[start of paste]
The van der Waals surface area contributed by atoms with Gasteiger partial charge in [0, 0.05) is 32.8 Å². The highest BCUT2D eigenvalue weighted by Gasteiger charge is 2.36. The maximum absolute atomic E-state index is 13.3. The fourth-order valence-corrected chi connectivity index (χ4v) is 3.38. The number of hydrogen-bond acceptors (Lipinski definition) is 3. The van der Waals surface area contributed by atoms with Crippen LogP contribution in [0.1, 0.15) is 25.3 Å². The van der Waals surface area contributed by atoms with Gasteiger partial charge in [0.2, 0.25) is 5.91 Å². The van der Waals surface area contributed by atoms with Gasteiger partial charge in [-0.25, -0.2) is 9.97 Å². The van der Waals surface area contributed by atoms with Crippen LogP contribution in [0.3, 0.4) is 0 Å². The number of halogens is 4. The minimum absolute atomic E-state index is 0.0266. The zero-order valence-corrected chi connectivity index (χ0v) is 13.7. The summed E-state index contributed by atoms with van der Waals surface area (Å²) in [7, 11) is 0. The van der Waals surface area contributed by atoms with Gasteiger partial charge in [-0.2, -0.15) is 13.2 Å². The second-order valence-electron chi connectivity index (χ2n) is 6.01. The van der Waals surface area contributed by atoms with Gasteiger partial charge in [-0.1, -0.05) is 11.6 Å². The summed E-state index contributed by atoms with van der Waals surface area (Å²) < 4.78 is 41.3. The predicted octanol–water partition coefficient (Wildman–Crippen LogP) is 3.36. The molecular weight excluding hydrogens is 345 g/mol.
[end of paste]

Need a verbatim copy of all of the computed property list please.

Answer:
The van der Waals surface area contributed by atoms with Gasteiger partial charge in [0, 0.05) is 32.8 Å². The highest BCUT2D eigenvalue weighted by Gasteiger charge is 2.36. The maximum absolute atomic E-state index is 13.3. The fourth-order valence-corrected chi connectivity index (χ4v) is 3.38. The number of hydrogen-bond acceptors (Lipinski definition) is 3. The van der Waals surface area contributed by atoms with Crippen LogP contribution in [0.1, 0.15) is 25.3 Å². The van der Waals surface area contributed by atoms with Gasteiger partial charge in [0.2, 0.25) is 5.91 Å². The van der Waals surface area contributed by atoms with Gasteiger partial charge in [-0.25, -0.2) is 9.97 Å². The van der Waals surface area contributed by atoms with Crippen LogP contribution in [0.3, 0.4) is 0 Å². The number of halogens is 4. The minimum absolute atomic E-state index is 0.0266. The zero-order valence-corrected chi connectivity index (χ0v) is 13.7. The summed E-state index contributed by atoms with van der Waals surface area (Å²) in [7, 11) is 0. The van der Waals surface area contributed by atoms with Gasteiger partial charge in [-0.2, -0.15) is 13.2 Å². The second-order valence-electron chi connectivity index (χ2n) is 6.01. The van der Waals surface area contributed by atoms with Gasteiger partial charge in [-0.1, -0.05) is 11.6 Å². The summed E-state index contributed by atoms with van der Waals surface area (Å²) < 4.78 is 41.3. The predicted octanol–water partition coefficient (Wildman–Crippen LogP) is 3.36. The molecular weight excluding hydrogens is 345 g/mol.